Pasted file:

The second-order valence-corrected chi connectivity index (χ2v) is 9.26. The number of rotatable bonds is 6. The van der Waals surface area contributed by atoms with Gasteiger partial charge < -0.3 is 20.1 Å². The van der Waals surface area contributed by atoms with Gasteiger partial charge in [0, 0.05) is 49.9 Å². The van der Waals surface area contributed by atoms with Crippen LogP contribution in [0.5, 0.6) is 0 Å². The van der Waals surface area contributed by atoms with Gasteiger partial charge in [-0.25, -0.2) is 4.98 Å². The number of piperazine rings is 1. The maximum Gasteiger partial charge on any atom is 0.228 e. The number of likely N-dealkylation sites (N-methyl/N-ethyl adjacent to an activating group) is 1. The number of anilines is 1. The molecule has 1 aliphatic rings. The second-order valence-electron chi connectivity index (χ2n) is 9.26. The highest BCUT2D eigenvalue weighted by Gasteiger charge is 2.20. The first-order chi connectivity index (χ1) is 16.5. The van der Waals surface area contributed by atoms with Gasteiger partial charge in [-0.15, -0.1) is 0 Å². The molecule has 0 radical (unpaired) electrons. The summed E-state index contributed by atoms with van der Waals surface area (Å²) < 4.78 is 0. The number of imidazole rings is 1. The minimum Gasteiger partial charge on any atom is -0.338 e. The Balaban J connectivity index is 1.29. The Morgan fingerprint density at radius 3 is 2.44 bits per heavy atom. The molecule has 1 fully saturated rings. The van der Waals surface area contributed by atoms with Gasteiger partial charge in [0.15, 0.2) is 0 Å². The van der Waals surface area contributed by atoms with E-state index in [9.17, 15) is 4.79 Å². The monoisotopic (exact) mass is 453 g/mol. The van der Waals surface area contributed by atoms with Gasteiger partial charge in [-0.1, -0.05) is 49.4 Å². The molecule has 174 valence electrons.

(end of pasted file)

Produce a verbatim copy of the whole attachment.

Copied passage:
The second-order valence-corrected chi connectivity index (χ2v) is 9.26. The number of rotatable bonds is 6. The van der Waals surface area contributed by atoms with Gasteiger partial charge < -0.3 is 20.1 Å². The van der Waals surface area contributed by atoms with Gasteiger partial charge in [0, 0.05) is 49.9 Å². The van der Waals surface area contributed by atoms with Crippen LogP contribution in [0.5, 0.6) is 0 Å². The van der Waals surface area contributed by atoms with Gasteiger partial charge in [-0.25, -0.2) is 4.98 Å². The number of piperazine rings is 1. The maximum Gasteiger partial charge on any atom is 0.228 e. The number of likely N-dealkylation sites (N-methyl/N-ethyl adjacent to an activating group) is 1. The number of anilines is 1. The molecule has 1 aliphatic rings. The second-order valence-electron chi connectivity index (χ2n) is 9.26. The highest BCUT2D eigenvalue weighted by Gasteiger charge is 2.20. The first-order chi connectivity index (χ1) is 16.5. The van der Waals surface area contributed by atoms with Gasteiger partial charge in [-0.15, -0.1) is 0 Å². The molecule has 0 radical (unpaired) electrons. The summed E-state index contributed by atoms with van der Waals surface area (Å²) < 4.78 is 0. The number of imidazole rings is 1. The minimum Gasteiger partial charge on any atom is -0.338 e. The Balaban J connectivity index is 1.29. The Morgan fingerprint density at radius 3 is 2.44 bits per heavy atom. The molecule has 1 fully saturated rings. The van der Waals surface area contributed by atoms with Gasteiger partial charge in [0.15, 0.2) is 0 Å². The van der Waals surface area contributed by atoms with E-state index in [9.17, 15) is 4.79 Å². The monoisotopic (exact) mass is 453 g/mol. The van der Waals surface area contributed by atoms with Gasteiger partial charge in [-0.1, -0.05) is 49.4 Å². The molecule has 174 valence electrons.